Yesterday I’ve participated in the local Windows Academic Program pitch. The main content was delivered by Adrian Marinescu. I can sum it up as a short version of the book Windows Internals. For the one of us who actually have read the book it was a little boring (although in the breaks I’ve managed to clarify some aspects which were a little fuzzy after reading the book), but for the ones who didn’t it probably was right out confusing (as I’ve noticed from the questions).
He mentioned several improvements which went into the Vista kernel. My feeling about it is that it is very nice, but who will program against an interface which isn’t on the market yet, won’t be the version used by the majority for several years and there is no backward compatibility (one example which comes in my minds is the new Private Namespaces feature). I know that Microsoft is in a difficult position, because on one hand if they would offer an update kernel for Windows XP, they would kill off incentives to upgrade, but if they don’t very few people will program using the new functions until Vista becomes a significant piece of the market. Compare this with Linux where there are very few reasons not to upgrade (one being that it breaks something you really care about – but this is a very rare case and usually updates come out very quickly for the given software). Having such a long release cycle really limits the options Microsoft has in my opinion.
An other feeling that I’ve got from the presentation (or better said: I’ve had this feeling for a long time and the presentation only reinforced it) is that Windows as an operating system (and I’m talking about the NT line here) is quite secure, the problem being the default policies and the way that they’re trying to get people to adopt a new security policy in Vista for example. Because of fear for their revenue they (and I don’t mean the technical people) are not imposing all the security restrictions they should, but rather come up with things like LUA, which IMHO is a semi-solution which can be used to blame the user if something happens (because they clicked yes without reading the message box – what percent of the users reads the dialog boxes anyway?).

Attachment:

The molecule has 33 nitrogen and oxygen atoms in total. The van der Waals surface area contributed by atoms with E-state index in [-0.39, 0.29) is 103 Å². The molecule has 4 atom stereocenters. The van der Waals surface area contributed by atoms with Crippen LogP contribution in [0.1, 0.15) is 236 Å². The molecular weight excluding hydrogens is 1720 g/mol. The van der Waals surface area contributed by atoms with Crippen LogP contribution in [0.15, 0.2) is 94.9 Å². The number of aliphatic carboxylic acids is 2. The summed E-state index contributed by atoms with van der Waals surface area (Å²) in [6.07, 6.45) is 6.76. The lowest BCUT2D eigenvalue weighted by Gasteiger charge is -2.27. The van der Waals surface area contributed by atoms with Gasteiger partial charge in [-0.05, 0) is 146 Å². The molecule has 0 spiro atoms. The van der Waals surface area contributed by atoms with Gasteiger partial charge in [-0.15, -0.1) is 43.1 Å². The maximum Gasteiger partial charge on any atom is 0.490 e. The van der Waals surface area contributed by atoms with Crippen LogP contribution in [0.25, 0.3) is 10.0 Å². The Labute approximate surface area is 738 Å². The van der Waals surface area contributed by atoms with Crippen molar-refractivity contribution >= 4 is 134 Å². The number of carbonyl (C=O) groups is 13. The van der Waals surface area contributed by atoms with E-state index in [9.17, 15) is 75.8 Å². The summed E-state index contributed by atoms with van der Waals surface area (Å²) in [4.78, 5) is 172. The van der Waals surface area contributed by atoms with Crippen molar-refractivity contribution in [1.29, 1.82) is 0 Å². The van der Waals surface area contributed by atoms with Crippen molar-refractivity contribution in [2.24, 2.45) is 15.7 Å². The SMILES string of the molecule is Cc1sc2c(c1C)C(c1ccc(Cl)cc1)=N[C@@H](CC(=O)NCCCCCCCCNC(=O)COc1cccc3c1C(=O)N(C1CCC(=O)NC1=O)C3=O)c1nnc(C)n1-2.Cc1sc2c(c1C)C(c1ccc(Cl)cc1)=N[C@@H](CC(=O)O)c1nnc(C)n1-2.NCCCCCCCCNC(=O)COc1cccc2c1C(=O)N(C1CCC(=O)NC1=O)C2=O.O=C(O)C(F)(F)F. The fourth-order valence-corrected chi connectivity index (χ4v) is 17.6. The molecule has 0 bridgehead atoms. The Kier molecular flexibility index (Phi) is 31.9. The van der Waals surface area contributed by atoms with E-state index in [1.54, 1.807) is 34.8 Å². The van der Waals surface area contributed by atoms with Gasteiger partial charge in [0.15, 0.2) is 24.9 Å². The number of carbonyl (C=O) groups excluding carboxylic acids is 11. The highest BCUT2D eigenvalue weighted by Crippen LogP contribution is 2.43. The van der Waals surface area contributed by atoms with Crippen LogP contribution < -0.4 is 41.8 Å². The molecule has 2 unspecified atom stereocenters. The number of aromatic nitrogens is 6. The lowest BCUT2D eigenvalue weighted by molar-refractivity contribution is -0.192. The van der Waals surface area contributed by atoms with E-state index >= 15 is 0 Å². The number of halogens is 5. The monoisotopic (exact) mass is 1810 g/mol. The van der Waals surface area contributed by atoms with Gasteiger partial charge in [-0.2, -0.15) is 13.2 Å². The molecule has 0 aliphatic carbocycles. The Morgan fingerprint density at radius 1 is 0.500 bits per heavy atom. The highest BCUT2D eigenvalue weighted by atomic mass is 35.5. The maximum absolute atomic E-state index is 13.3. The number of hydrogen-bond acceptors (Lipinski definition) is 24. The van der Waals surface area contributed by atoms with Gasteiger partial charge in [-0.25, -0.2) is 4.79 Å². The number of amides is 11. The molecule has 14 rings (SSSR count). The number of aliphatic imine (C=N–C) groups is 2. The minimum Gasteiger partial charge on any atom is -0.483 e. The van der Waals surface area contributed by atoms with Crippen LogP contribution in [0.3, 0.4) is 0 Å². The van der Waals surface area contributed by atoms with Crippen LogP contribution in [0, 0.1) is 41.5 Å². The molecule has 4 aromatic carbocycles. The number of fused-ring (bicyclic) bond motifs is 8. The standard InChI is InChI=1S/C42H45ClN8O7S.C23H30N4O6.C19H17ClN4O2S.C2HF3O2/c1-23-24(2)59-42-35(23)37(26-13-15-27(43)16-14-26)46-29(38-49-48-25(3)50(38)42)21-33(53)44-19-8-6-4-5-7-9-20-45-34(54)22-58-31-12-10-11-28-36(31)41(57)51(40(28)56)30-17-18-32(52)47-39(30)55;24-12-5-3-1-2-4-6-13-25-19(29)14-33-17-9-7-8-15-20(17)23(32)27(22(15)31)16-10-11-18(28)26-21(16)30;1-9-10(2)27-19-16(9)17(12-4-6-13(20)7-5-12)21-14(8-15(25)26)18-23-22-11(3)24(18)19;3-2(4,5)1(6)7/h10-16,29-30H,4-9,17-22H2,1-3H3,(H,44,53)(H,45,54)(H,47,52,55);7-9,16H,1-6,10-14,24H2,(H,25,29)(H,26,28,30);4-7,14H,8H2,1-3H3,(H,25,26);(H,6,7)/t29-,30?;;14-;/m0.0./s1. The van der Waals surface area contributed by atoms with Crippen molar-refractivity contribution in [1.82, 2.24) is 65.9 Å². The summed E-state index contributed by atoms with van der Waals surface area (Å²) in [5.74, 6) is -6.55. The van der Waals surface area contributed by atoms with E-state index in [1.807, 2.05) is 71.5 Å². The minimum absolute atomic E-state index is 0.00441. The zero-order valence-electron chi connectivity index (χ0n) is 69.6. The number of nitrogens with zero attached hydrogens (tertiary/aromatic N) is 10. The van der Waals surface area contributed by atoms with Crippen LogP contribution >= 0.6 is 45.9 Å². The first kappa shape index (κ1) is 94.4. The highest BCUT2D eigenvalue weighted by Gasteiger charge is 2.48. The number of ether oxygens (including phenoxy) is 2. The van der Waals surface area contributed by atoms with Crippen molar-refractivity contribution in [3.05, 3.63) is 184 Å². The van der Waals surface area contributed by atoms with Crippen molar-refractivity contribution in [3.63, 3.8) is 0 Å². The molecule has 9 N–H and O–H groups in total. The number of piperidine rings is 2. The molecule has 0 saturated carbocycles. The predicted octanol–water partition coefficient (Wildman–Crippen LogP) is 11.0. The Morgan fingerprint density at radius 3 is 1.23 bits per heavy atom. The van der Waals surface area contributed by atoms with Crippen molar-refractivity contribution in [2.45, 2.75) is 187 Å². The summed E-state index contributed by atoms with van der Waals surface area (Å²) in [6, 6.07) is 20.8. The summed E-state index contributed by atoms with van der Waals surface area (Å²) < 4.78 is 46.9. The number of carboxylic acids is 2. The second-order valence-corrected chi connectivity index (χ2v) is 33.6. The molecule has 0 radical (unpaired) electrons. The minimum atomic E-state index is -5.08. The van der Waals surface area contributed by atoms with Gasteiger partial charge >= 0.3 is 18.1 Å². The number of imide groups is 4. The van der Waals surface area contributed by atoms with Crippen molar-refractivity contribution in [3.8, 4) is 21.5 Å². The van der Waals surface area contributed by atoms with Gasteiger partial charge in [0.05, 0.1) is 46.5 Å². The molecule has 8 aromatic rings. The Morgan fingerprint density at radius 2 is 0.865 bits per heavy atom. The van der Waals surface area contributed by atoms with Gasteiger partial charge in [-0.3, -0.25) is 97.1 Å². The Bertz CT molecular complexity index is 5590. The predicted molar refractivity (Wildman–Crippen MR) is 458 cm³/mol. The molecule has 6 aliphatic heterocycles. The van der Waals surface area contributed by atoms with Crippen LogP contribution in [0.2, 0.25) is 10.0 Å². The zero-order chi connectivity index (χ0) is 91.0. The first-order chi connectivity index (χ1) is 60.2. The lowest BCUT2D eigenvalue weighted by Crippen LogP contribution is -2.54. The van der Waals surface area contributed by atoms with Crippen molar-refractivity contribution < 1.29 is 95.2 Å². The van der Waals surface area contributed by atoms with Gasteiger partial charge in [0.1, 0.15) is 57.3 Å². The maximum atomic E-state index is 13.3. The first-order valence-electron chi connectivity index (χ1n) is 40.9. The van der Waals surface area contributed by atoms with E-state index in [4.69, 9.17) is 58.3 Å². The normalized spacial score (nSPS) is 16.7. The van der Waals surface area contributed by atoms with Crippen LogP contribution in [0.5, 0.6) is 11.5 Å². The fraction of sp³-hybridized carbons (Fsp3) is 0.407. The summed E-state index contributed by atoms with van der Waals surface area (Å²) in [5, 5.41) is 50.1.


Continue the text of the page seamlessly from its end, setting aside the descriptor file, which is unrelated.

Now for the fun part: all the source code that comes with this program. It is composed from three parts as you can see from the main site. I’ve looked at the licenses first (take care, because there is a different license for each component). The key points that I dislike:
- You are not allowed to reverse engineer the tools which come with the curriculum. While I’m sure that there is a lot of information in the curriculum itself, probably there will be times where you wonder: how exactly does this tool do that?
- IANAL, so the definition of
derivative workis a little fuzzy to me, and I don’t know exactly how this would apply later in your career if you choose to do this line of work (working at a security company for example and doing kernel level development).
Personally I will stay away from it, I think there is enough information out there which doesn’t come which such restrictions. Also, for the moment I don’t see how such access would be useful. It’s nice to have, sure, but I’m not sure that it’s actually useful (none of the two major Universities that we have here use / present kernel level code in their OS courses for example).